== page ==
EHR cash incentives proposed for behavioral providers

One welcome provision in HR 2646—the Helping Families in Mental Health Crisis Act that was reintroduced late yesterday—is the extension of a federal program that offers financial incentives to providers to adopt EHR systems. Currently, most behavioral health providers are not eligible.

As of April 2015, nearly half a million other healthcare providers received incentive payments for participating in the Medicare and Medicaid EHR program, totaling $20.5 billion. If passed, HR 2646 would extend the opportunity to receive those incentive funds to behavioral health and addiction treatment providers, as they achieve various stages of “Meaningful Use” of their certified EHRs.

“Passing The Helping Families in Mental Health Crisis Act would have significant impact on individuals and families coping with mental health and substance use conditions,” Steven Ronik, EdD, CEO of Henderson Behavioral Health in Fort Lauderdale, Fla., tells Behavioral Healthcare. “The provision authorizing extension of health information technology incentive payments to mental health and substance use providers and facilities represents a major advance for behavioral health by providing much-needed funding to enhance care coordination and quality. This enhanced coordination is a critical way to achieve better health outcomes for our patients—as behavioral health systems and primary care systems continue to integrate and coordinate care.”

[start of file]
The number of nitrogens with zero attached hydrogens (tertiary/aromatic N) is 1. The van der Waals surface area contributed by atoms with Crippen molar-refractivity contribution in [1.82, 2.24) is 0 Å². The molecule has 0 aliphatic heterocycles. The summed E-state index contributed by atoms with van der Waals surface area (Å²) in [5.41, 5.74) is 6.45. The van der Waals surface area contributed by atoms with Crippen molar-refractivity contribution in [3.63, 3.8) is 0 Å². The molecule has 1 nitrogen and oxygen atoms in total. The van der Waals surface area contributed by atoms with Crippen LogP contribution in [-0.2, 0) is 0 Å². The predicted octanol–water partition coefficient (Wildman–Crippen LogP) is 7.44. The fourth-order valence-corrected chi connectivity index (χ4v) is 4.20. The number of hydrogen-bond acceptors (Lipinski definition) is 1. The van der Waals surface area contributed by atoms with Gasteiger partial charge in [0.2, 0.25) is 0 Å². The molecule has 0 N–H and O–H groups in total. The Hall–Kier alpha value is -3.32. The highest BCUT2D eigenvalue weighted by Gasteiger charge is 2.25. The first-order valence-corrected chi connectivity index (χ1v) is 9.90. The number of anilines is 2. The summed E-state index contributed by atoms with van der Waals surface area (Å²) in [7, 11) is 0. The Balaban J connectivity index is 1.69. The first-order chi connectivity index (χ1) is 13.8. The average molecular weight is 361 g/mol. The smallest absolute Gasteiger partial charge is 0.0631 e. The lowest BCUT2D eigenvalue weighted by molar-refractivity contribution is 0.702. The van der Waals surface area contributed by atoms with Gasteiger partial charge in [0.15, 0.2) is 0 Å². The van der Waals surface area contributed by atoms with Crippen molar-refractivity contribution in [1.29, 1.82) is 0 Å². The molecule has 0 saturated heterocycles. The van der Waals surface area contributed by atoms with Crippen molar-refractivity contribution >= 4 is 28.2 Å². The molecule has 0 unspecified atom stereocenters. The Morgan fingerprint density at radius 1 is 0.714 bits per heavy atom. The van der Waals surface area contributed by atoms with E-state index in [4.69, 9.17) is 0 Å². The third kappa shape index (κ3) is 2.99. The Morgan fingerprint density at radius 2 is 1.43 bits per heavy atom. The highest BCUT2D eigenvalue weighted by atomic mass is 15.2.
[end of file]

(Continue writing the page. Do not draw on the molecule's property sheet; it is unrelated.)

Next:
Extended eligibility would include mental health treatment facilities, psychiatric hospitals and substance abuse treatment facilities. Newly eligible providers would include clinical psychologists and licensed social workers. Currently, behavioral health provider organizations can qualify for Meaningful Use incentive funds through the current definition of Eligible Professionals, which only includes physicians and some nurse practitioners. The typical behavioral health organization has a limited number of these professionals compared to psychologists and licensed social workers.

“In order to ‘treat the whole person,’ these providers need to be put on a level playing field with hospitals and other primary care providers,” said Mike Valentine, CEO of Netsmart, an EHR and technology provider, in a statement.

Netsmart is a founding member of the Behavioral Health IT (BHIT) Coalition, an advocacy group comprised of key organizations including the National Council for Behavioral Health, the National Association of Psychiatric Health Systems and others. The BHIT Coalition is a supporter and advocate for passage of legislation in Congress to extend full Meaningful Use incentive eligibility to behavioral health providers.

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